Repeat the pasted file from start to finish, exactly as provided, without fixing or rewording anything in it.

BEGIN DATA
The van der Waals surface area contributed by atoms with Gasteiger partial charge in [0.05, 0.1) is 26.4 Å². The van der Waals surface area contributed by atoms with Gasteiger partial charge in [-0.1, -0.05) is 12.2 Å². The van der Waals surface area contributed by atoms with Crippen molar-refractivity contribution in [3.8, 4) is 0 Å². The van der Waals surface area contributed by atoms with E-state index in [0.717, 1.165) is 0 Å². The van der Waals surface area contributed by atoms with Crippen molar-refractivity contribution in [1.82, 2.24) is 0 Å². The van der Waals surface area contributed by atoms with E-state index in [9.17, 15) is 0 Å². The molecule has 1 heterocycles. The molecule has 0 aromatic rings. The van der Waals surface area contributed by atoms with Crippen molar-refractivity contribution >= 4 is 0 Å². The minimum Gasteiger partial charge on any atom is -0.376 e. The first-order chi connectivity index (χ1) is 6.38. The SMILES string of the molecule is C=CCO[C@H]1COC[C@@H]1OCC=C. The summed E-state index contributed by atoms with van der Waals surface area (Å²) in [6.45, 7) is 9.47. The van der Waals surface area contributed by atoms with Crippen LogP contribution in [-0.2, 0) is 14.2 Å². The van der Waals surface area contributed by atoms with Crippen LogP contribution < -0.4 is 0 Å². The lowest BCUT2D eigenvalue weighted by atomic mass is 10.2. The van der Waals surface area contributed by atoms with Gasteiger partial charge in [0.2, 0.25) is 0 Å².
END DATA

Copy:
The van der Waals surface area contributed by atoms with Gasteiger partial charge in [0.05, 0.1) is 26.4 Å². The van der Waals surface area contributed by atoms with Gasteiger partial charge in [-0.1, -0.05) is 12.2 Å². The van der Waals surface area contributed by atoms with Crippen molar-refractivity contribution in [3.8, 4) is 0 Å². The van der Waals surface area contributed by atoms with E-state index in [0.717, 1.165) is 0 Å². The van der Waals surface area contributed by atoms with Crippen molar-refractivity contribution in [1.82, 2.24) is 0 Å². The van der Waals surface area contributed by atoms with E-state index in [9.17, 15) is 0 Å². The molecule has 1 heterocycles. The molecule has 0 aromatic rings. The van der Waals surface area contributed by atoms with Crippen molar-refractivity contribution >= 4 is 0 Å². The minimum Gasteiger partial charge on any atom is -0.376 e. The first-order chi connectivity index (χ1) is 6.38. The SMILES string of the molecule is C=CCO[C@H]1COC[C@@H]1OCC=C. The summed E-state index contributed by atoms with van der Waals surface area (Å²) in [6.45, 7) is 9.47. The van der Waals surface area contributed by atoms with Crippen LogP contribution in [-0.2, 0) is 14.2 Å². The van der Waals surface area contributed by atoms with Crippen LogP contribution < -0.4 is 0 Å². The lowest BCUT2D eigenvalue weighted by atomic mass is 10.2. The van der Waals surface area contributed by atoms with Gasteiger partial charge in [0.2, 0.25) is 0 Å².